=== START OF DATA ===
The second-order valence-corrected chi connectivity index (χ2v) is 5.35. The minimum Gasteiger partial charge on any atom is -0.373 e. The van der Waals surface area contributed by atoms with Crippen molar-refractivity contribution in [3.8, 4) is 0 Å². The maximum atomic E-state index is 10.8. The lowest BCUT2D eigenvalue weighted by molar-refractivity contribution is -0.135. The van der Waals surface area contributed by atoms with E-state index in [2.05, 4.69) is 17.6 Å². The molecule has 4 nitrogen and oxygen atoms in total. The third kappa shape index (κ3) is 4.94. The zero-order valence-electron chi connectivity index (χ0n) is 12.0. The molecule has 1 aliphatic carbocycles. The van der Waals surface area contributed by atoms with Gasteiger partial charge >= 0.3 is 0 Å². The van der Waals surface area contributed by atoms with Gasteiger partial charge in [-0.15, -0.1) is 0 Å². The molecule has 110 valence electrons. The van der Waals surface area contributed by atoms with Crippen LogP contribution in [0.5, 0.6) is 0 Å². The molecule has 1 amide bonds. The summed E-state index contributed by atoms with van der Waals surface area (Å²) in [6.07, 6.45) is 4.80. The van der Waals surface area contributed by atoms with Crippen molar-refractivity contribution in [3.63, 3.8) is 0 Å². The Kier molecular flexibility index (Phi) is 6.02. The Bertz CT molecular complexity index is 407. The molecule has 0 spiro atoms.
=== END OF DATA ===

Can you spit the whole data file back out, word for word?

The second-order valence-corrected chi connectivity index (χ2v) is 5.35. The minimum Gasteiger partial charge on any atom is -0.373 e. The van der Waals surface area contributed by atoms with Crippen molar-refractivity contribution in [3.8, 4) is 0 Å². The maximum atomic E-state index is 10.8. The lowest BCUT2D eigenvalue weighted by molar-refractivity contribution is -0.135. The van der Waals surface area contributed by atoms with E-state index in [2.05, 4.69) is 17.6 Å². The molecule has 4 nitrogen and oxygen atoms in total. The third kappa shape index (κ3) is 4.94. The zero-order valence-electron chi connectivity index (χ0n) is 12.0. The molecule has 1 aliphatic carbocycles. The van der Waals surface area contributed by atoms with Gasteiger partial charge >= 0.3 is 0 Å². The van der Waals surface area contributed by atoms with Gasteiger partial charge in [-0.15, -0.1) is 0 Å². The molecule has 110 valence electrons. The van der Waals surface area contributed by atoms with Crippen LogP contribution in [0.5, 0.6) is 0 Å². The molecule has 1 amide bonds. The summed E-state index contributed by atoms with van der Waals surface area (Å²) in [6.07, 6.45) is 4.80. The van der Waals surface area contributed by atoms with Crippen molar-refractivity contribution in [3.63, 3.8) is 0 Å². The Kier molecular flexibility index (Phi) is 6.02. The Bertz CT molecular complexity index is 407. The molecule has 0 spiro atoms.